As former Assembly member Jackie Goldberg noted in a recent editorial in the Sacramento Bee, the California crime rate continues to fall, despite the release of thousands of nonviolent prisoners. Meanwhile putting fewer people in state prisons means saving billions in tax dollars. The California Department of Corrections and Rehabilitation estimates that it’s saving $1.5 billion a year through realignment and will save another $2.2 billion a year by canceling $4.1 billion in new construction projects.

According to the ACLU, other states saving money by cutting and/or slowing the growth of their prison populations include:

  • Alabama – passed law allowing a sentencing commission to set guidelines for nonviolent crimes judges would generally have to follow.
  • Colorado – shut down large penitentiary in view of falling crime rates, created a commission to study marijuana legalization, has initiative on November ballot to legalize marijuana.
  • Connecticut – became 17th state to repeal death penalty in April.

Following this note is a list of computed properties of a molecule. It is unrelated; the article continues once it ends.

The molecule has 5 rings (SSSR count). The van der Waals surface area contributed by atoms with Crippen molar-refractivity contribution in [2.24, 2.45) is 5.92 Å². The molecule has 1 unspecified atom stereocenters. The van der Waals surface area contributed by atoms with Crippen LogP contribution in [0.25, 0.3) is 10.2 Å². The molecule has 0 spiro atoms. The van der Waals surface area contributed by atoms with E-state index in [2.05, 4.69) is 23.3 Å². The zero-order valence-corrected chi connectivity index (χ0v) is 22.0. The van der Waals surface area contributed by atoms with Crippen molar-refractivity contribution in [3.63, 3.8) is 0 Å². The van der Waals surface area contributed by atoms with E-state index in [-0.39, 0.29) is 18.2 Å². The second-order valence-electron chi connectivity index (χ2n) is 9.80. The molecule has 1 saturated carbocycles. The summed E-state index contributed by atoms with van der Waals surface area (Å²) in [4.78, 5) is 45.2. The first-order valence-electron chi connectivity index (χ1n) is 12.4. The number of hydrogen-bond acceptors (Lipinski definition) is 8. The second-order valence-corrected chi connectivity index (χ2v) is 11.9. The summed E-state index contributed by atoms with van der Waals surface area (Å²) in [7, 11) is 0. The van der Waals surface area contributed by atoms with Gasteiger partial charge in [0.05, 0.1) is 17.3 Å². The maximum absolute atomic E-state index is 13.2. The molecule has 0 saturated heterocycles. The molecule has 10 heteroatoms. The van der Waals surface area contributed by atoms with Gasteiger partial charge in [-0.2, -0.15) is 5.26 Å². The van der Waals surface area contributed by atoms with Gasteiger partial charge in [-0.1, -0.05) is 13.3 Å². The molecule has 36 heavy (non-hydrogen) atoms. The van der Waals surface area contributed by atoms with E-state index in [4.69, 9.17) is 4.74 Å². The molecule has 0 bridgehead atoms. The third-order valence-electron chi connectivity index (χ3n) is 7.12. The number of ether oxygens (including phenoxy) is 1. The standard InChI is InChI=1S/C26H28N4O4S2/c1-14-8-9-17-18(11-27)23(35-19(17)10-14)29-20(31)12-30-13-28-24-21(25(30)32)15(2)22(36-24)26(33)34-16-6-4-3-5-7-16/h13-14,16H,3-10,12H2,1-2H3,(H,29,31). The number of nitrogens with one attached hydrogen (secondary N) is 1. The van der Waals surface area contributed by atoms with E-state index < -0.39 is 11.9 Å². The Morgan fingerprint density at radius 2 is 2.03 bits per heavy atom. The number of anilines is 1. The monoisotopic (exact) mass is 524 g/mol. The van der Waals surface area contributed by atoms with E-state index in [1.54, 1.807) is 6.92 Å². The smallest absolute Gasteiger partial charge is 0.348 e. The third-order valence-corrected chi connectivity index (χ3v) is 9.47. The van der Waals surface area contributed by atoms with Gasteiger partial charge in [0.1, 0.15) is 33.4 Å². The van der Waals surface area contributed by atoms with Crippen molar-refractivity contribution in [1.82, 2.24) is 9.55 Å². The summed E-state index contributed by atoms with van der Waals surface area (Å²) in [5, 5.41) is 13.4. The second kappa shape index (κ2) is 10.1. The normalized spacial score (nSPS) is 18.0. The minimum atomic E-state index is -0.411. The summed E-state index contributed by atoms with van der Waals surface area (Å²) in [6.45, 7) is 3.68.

• Florida – closed eight prisons that were built in anticipation of a crime wave that never occurred.
  • Georgia – passed bill reducing sentences for low level drug offenses and theft, creates drug and mental illness courts and establishes graduated sanctions, such as community service, for probation violations.
  • Hawaii – passed law requiring the use of risk assessments in pretrial and parole hearings, to enable the identification of individuals who pose the most risk to public safety, as well as those who can be safely supervised outside of prison or jail.
  • Illinois – passed SB 2621, which would reinstate a program allowing prisoners to reduce their sentences through good behavior and participation in reentry programs. The bill will reduce Illinois’ prison population and give prisoners incentives to participate in programs that are proven to reduce recidivism, such as drug treatment.